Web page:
NASSAU, BAHAMAS – An Abaco father-of-two yesterday appealed for the release of his two Bahamas-born children after they were apprehended in an immigration raid.
Inel Paul, 39, said his two sons and their mother were registered evacuees who were staying at a shelter in New Providence in the aftermath of Hurricane Dorian.
Paul, who has been living in The Bahamas for 18 years, said his family evacuated their home in The Mudd, prior to the storm.
Their home and the entire shantytown community was flattened by the monster Category 5 storm.
Paul said the devastation forced him to send his family to Nassau for safety, while he stayed with his employer aiding with recovery and reconstruction efforts.
“It ain’t no good for kids living there, but I said I could handle that,” he told Eyewitness News Online, as he stood across from the gates of the Carmichael Road Detention Centre.
“If I know water somewhere, I could drive and get my water but my kids can’t do that.
“Since the hurricane my family been in the shelter.”
Paul said his sons have already been registered in school in New Providence and were attending school.
He arrived on the island on Tuesday, when he picked up his children and their mother and took them to their cousin’s home in Yellow Elder for a visit.
He said they signed the shelter registration book to note they were leaving and coming back.
But soon after arriving at his cousin’s home, immigration officers came to the door, forced themselves in and requested papers.
Paul said while he holds a work permit, his girlfriend does not have any documentation.
Despite notifying the officers that they were shelter residents, Paul claims the three were still taken.
“I want to know where my kids is,” he said.
“I know my girlfriend don’t have her documents straight, but I have a boy 10-years-old and one six-years-old. I came here from [last night] but they still didn’t bring them there. When I came this morning again, they say they ain’t here. I don’t know where they is.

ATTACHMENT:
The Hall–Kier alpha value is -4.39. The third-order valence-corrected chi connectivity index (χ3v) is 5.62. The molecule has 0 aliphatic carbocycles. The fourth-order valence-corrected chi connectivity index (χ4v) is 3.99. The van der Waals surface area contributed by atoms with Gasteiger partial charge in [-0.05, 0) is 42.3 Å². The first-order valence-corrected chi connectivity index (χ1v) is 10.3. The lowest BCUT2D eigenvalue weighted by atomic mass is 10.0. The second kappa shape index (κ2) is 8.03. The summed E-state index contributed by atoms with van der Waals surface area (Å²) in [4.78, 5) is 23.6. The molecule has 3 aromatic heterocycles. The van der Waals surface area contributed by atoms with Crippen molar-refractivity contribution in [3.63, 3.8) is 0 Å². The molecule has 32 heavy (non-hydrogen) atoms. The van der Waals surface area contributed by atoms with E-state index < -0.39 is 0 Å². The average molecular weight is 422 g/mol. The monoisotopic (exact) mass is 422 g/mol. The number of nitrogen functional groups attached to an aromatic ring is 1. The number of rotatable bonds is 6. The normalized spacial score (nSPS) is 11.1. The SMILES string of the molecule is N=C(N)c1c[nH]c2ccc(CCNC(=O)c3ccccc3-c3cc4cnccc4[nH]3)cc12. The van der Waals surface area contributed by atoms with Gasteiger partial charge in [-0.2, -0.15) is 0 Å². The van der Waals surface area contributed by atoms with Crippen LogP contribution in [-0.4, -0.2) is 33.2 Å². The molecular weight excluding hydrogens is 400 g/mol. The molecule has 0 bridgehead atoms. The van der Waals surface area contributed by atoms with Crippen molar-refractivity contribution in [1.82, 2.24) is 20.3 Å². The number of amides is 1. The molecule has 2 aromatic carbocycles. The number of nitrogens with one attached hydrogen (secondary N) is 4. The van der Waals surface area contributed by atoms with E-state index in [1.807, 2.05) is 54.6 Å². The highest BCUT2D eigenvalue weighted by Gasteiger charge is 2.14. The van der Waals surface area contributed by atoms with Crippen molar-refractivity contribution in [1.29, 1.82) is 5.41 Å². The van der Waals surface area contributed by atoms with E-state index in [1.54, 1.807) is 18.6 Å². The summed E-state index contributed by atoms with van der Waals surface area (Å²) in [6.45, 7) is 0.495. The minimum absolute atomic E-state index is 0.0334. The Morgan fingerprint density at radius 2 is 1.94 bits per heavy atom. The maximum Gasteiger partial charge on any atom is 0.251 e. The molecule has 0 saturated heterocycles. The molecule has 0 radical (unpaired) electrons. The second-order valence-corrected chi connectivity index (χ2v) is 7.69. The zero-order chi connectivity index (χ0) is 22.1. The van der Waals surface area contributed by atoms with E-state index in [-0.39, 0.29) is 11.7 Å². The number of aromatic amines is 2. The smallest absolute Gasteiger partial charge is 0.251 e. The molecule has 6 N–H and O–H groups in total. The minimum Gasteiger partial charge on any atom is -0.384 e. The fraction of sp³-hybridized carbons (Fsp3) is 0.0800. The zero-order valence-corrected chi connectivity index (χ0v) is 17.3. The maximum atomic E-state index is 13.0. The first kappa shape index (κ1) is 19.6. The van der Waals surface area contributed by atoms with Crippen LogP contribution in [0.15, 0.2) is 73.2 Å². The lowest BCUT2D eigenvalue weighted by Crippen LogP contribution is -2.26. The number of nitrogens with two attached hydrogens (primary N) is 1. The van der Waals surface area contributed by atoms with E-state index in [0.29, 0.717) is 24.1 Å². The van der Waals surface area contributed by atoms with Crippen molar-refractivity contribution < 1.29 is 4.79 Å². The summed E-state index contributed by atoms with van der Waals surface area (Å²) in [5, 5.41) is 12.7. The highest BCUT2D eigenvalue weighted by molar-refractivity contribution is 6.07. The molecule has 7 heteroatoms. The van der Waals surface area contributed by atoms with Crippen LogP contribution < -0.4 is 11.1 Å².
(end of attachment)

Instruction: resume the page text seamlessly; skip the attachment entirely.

“My kids born in The Bahamas. Both of them were born in The Bahamas.”
Paul said he was only allowed to speak to his girlfriend on the phone for one minute. In that time, he said she told him that an immigration officer informed her that her name will be placed on the list for deportation.
He maintained his children, who were born in The Bahamas, have rights and should not be deported to a country they don’t know.
“Right now, my problem is I don’t know where they put my family, that concerns me,” Paul added.
“Two boys, they don’t know nothing about in Haiti…I know I’m a Haitian, I’m from Haiti but that country so crazy. Those two kids, they don’t know nothing about that.”
In a plea to authorities, Paul said: “What I want to know is if they could allow me to get my kids or my girlfriend to stay here. It ain’t good sense to send them back home. They kids, how they could handle Haiti?”
The Office of the United Nations High Commissioner for Human Rights (OHCHR) has called on The Bahamas to suspend its immigration enforcement and deportation exercises in the wake of deadly Hurricane Dorian.
Haiti’s Minister of Foreign Affairs Bocchit Edmond also made a direct appeal to The Bahamas government for a moratorium on repatriations for Haitian migrants impacted by the monster storm.
However, the government has repeatedly stated it will enforce the law.